Last night, I spent an unwilling half an hour playing freezer Tetris, trying to fit more lamb’s liver than I’d like to say around boxes of mini Magnums and bags of chicken stock. So when it came to supper, I wasn’t prepared to give my time to standing over a stove. Enter: perfect sausage pasta.
At my 21st birthday party, I had a perspex tower of cupcakes, with huge swirls of icing – ivory and duck egg blue, to match my invitations. I was so desperately proud of them. I was 21 and energetic and brave and stupid. Stupid because cupcakes are simply dreadful.
Sometimes I worry that I’m flighty. And not in a charming, no one can tie me down, I’m-a-free-spirit sort of way. But rather skittish, unreliable, inconstant. When I feel that way, I come home and bake spelt bread.
Spelt bread is grounding. It is quick, physical work that you have to do with hands. It doesn’t require skill or implements or fancy ingredients. I don’t need to set a timer, or panic about precision. It transforms me into someone pragmatic and capable and resilient.
Bonfire night, for me, conjures up thoughts of food: watching fireworks in a cold, dark field, is synonymous with almost-too-hot-to-hold baked potatoes, thick, steaming soup in gloved hands, and charred sausages. So why do we waste our time with the eternally disappointing toffee apple?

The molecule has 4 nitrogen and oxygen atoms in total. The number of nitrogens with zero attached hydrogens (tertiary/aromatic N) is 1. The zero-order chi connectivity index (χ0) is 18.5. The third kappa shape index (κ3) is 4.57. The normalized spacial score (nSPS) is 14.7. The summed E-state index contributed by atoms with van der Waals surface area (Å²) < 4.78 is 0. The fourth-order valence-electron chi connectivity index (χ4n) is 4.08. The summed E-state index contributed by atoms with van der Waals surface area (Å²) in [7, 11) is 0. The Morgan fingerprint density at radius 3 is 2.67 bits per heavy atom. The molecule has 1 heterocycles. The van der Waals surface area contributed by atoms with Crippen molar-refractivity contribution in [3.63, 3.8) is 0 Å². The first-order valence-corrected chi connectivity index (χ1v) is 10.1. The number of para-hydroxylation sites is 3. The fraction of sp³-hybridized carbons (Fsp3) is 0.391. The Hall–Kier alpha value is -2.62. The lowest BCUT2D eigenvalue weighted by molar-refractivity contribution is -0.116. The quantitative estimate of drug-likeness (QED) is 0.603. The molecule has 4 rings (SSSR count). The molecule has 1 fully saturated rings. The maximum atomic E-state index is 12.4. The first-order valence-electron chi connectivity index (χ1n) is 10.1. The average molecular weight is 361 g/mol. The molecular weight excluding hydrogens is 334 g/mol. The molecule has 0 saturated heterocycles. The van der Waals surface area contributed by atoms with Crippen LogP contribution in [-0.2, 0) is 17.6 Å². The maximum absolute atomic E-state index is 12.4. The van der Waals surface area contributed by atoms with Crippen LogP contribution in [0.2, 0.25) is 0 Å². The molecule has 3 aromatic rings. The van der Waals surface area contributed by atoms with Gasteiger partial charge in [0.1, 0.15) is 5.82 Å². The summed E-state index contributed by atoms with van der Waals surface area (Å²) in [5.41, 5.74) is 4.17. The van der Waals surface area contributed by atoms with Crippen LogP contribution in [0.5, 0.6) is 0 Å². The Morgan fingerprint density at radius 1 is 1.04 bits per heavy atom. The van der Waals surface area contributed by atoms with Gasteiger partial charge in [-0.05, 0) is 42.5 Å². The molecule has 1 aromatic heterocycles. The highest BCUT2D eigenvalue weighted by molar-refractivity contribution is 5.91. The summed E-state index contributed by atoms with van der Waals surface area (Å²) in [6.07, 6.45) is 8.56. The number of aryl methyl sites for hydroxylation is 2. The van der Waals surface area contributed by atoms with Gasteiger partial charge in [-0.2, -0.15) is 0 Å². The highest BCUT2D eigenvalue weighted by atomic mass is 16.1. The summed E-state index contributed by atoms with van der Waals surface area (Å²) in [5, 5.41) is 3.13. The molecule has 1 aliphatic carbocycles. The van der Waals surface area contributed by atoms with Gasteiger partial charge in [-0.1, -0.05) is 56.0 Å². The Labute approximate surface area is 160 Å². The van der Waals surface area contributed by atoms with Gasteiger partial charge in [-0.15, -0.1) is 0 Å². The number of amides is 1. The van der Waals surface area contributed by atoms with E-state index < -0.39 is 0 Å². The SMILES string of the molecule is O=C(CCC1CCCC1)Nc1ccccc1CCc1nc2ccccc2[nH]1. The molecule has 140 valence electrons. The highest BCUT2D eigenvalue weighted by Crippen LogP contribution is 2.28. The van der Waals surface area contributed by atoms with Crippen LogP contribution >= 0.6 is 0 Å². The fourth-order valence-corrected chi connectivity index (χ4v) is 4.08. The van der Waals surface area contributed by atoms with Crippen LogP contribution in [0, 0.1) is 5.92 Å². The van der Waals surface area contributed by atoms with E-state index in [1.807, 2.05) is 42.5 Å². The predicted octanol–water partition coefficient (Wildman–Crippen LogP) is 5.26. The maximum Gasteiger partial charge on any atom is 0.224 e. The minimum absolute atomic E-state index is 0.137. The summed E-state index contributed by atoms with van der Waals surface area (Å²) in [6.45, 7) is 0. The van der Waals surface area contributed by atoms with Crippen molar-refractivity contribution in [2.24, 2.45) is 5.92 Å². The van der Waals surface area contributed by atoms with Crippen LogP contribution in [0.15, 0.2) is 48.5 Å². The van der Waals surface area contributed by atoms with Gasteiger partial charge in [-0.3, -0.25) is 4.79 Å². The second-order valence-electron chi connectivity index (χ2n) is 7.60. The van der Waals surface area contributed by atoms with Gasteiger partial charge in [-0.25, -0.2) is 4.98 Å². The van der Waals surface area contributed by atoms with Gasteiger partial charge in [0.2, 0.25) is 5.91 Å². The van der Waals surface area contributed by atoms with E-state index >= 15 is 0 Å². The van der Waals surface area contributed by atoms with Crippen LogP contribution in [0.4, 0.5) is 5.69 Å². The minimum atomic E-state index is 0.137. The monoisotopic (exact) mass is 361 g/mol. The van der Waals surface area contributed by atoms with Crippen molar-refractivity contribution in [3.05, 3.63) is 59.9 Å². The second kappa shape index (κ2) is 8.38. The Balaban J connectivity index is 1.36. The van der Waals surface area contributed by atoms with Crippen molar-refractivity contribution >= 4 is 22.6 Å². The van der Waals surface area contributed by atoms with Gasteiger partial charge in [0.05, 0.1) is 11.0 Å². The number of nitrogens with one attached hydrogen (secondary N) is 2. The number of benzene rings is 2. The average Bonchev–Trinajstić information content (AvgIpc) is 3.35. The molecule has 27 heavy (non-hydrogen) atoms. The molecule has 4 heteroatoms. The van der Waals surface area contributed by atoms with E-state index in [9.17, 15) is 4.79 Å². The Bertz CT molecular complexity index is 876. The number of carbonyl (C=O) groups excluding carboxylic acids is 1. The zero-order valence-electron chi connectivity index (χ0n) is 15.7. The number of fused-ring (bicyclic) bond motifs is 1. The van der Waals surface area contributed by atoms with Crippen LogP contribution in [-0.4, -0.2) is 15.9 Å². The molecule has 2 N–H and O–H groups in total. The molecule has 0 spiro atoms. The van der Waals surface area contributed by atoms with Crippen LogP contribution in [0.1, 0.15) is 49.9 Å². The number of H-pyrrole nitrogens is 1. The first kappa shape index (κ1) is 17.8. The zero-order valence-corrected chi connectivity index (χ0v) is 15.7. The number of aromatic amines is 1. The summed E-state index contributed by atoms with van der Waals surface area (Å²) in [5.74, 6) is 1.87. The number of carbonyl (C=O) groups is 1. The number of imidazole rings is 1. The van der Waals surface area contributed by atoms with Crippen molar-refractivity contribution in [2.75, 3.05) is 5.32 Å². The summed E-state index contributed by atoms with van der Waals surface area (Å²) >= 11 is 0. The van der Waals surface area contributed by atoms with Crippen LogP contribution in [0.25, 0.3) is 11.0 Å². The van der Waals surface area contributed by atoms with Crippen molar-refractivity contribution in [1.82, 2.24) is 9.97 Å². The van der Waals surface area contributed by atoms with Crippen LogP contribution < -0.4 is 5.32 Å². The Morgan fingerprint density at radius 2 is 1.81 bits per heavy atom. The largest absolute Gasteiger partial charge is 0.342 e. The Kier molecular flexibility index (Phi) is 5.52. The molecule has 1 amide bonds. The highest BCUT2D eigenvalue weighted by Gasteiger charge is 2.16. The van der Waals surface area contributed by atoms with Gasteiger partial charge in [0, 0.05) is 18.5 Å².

I love autumn, but my immune system does not.
Throughout hot summer months, I long for chill, brisk walks, and occasional torrential rain, and the arrival of the hot chestnut sellers on the approach to St Paul’s. But then they appear, and without fail, I am poorly. If I’m lucky, it’s just a cold, that drags on interminably, slogging its way alongside me through the months.
When I was little, my mother read to me every night.
One of the last books she read to me – before I began Reading On My Own – was What Katy Did by Susan Coolidge. The book was a gift from my mother: it was a one-volume Katy trilogy. It was a very big book for a very little girl. The book was fat and the pages were wafer thin, with no pictures at all breaking up the long prose: aged seven, it felt Very Grown Up indeed. I adored it. I’ve written before about my life being punctuated by books; memories of people I love, and loved, are hidden in their pages. I will always hear What Katy Did read in my mummy’s voice; I still quake at the thought of her finding out that I occasionally leave the house with wet hair.
My life is punctuated by books.